SAFA need introspection and a refined blueprint for the youth set-up

Does SAFA have the blueprint at youth level to improve chances of success at senior level?

Does SAFA have the blueprint at youth level to improve chances of success at senior level?

A mission statement defines what an organization is, why it exists, its reason for being. One cannot but force a wry smile when one looks at the mission statement of the South African Football Association (SAFA). Part of SAFA’s mission statement, according to their official website www.safa.net, is “creating an image of being a stable, progressive and innovative institution” and “contributing to Africa’s ascendancy in world football through the hosting of major events in Africa, while aspiring and striving to become a leading football playing nation.”

SAFA has successfully failed to live up to their mission statement and one wonders what’s then if not their mission statement guides them. You may be wondering why I am on about SAFA. Last weekend saw Egypt crowned African Under-20 champions for the fourth time after they beat Ghana 5-4 on penalties. In the process Egypt alongside losing finalists Ghana and semi-finalists Nigeria and Mali will represent Africa at the FIFA Under-20 World Cup in Turkey from 21 June to 13 July.

Nigeria has been African Youth champions a record 6 times, Egypt 4 times with Ghana claiming it on 3 occasions. Amajita, as our Under 20 football squad is affectionately known, have only been at these games on four occasions in the championships’ 34 year history – once in 1997 when Amajita, then led by the goal hungry Benny McCarthy who was then voted player of the tournament and top goal scorer, lost one-nil to hosts Morocco and later in Rwanda 2009 when they claimed fourth place.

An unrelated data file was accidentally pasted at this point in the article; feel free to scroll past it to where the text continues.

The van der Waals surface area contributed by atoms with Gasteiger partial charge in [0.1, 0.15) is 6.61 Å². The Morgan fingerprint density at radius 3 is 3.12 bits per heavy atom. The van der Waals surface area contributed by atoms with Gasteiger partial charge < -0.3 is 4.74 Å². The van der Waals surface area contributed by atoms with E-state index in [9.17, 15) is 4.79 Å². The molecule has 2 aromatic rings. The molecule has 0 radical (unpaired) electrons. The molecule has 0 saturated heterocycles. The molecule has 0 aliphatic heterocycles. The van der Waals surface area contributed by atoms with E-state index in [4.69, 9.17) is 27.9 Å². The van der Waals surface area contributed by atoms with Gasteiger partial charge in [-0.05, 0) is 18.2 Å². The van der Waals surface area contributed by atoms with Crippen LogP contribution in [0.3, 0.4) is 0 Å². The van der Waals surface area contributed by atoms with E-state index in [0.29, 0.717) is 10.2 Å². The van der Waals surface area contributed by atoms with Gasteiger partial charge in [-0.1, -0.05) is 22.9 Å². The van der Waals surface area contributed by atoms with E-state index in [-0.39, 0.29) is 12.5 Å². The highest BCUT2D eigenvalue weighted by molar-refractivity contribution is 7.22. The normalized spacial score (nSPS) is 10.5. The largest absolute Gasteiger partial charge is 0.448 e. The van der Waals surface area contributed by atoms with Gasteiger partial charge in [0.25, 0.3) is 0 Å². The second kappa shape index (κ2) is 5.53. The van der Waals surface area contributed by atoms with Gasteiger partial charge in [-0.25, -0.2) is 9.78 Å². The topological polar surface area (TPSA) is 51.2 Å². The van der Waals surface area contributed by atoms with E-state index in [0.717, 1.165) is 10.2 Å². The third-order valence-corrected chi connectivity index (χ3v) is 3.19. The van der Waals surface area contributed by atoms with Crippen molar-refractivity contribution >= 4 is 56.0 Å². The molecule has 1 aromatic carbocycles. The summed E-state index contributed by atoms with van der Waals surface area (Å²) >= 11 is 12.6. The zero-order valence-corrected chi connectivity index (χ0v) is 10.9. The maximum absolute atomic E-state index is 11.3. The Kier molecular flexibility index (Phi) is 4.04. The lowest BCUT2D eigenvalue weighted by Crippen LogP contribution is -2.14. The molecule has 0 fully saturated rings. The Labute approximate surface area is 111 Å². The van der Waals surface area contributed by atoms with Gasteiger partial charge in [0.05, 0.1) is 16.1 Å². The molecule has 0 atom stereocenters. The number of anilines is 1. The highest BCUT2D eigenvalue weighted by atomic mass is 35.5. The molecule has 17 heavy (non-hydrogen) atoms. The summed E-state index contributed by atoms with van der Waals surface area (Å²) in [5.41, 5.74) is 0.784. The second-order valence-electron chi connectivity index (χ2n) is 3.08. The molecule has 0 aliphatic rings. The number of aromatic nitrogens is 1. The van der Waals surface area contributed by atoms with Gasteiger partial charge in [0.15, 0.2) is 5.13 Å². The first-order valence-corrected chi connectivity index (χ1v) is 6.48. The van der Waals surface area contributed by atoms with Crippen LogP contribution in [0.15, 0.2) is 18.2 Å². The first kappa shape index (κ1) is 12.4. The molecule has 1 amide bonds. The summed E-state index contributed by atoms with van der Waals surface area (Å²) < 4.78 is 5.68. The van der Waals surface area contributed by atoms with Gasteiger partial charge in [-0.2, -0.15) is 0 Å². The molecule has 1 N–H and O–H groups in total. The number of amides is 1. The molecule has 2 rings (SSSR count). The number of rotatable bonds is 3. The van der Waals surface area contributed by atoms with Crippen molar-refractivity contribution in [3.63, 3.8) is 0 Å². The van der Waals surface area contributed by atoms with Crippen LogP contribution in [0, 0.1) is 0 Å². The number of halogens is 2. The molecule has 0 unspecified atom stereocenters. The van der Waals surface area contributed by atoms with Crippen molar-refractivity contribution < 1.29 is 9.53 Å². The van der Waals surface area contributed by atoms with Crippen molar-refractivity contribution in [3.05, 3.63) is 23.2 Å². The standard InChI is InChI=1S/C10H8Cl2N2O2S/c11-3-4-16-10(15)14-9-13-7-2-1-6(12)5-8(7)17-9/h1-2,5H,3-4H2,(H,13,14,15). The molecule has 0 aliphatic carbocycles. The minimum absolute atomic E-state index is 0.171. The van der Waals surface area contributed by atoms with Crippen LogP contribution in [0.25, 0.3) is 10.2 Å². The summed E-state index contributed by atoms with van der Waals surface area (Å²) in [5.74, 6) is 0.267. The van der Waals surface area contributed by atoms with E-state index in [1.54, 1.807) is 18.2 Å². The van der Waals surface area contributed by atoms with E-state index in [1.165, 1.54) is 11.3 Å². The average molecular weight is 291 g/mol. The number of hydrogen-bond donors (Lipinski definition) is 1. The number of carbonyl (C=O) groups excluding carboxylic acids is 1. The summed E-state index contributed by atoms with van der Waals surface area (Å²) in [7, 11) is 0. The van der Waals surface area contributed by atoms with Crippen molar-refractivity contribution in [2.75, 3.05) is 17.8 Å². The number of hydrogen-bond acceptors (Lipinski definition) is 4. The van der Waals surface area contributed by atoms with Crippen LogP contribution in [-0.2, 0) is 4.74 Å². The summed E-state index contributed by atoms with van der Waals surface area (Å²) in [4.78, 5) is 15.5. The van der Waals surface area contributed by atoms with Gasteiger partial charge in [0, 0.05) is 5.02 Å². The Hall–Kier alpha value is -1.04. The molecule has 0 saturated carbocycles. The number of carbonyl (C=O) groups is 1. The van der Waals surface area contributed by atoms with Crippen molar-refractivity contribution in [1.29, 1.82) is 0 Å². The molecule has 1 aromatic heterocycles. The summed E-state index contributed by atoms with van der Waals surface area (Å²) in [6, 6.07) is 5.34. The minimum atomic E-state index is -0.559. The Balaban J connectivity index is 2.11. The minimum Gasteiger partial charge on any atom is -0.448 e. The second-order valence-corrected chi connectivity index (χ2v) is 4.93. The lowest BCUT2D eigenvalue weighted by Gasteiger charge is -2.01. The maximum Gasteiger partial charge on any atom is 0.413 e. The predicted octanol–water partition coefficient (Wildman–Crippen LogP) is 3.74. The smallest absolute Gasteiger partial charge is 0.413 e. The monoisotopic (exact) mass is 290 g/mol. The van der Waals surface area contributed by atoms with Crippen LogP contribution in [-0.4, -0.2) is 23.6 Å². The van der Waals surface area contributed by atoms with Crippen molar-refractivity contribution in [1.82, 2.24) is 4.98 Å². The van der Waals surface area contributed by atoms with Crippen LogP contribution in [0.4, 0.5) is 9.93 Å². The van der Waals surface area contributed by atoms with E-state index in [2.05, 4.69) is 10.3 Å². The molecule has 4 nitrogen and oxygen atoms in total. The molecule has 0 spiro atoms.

That was probably the last time SAFA ceased to have leadership with imagination, insight and boldness – leaders who are agents of change, who see the bigger picture and think strategically – the same SAFA whose mission statement that seems to be in direct conflict with events of the past years.

What has happened to the array of stars that have graced out junior teams when they were at the height of success? Does SAFA have a plan to ensure development is not some cliché but a fundamental element of success for our senior national team? The 2011 edition of the Youth Championships held here in South Africa saw goalkeeper Ronwen Williams, Doctor Mampuru and Lyle Lakay strut their stuff but as things stand it’s only Williams who has received a call up as part of a grooming process. What has happened to all the youngsters who are naturally supposed to one day graduate to the senior national team? Do we have right people leading our football? The next African Youth Championships is scheduled for Senegal 2015 – does SAFA have a plan?

As regions prepare to elect delegates ahead of the September 2013 SAFA elective Annual General Meeting, they need to ask themselves whether there has been any tangible transformation of our football as envisaged by the Football Transformation Forum which ushered in a new leadership in Kempton Park I 2009. Back then, after he was installed as the new boss of SAFA, Kirsten Nematandani said the new leadership was focusing on fulfilling its mandate to develop football and to ensure that South Africa delivers a successful World Cup in 2010. The latter was delivered successfully but that’s all there is to write home about. Our football need a serious and concerted revolution and rid it of hangers on whose involvement if anything is detrimental.

This article was written by Boswell ‘BK’ Matewe, his first for SFG. Boswell is a sports broadcaster and is the anchor of Capricorn FM’s sports show. You can follow him on twitter @bkmatewe.

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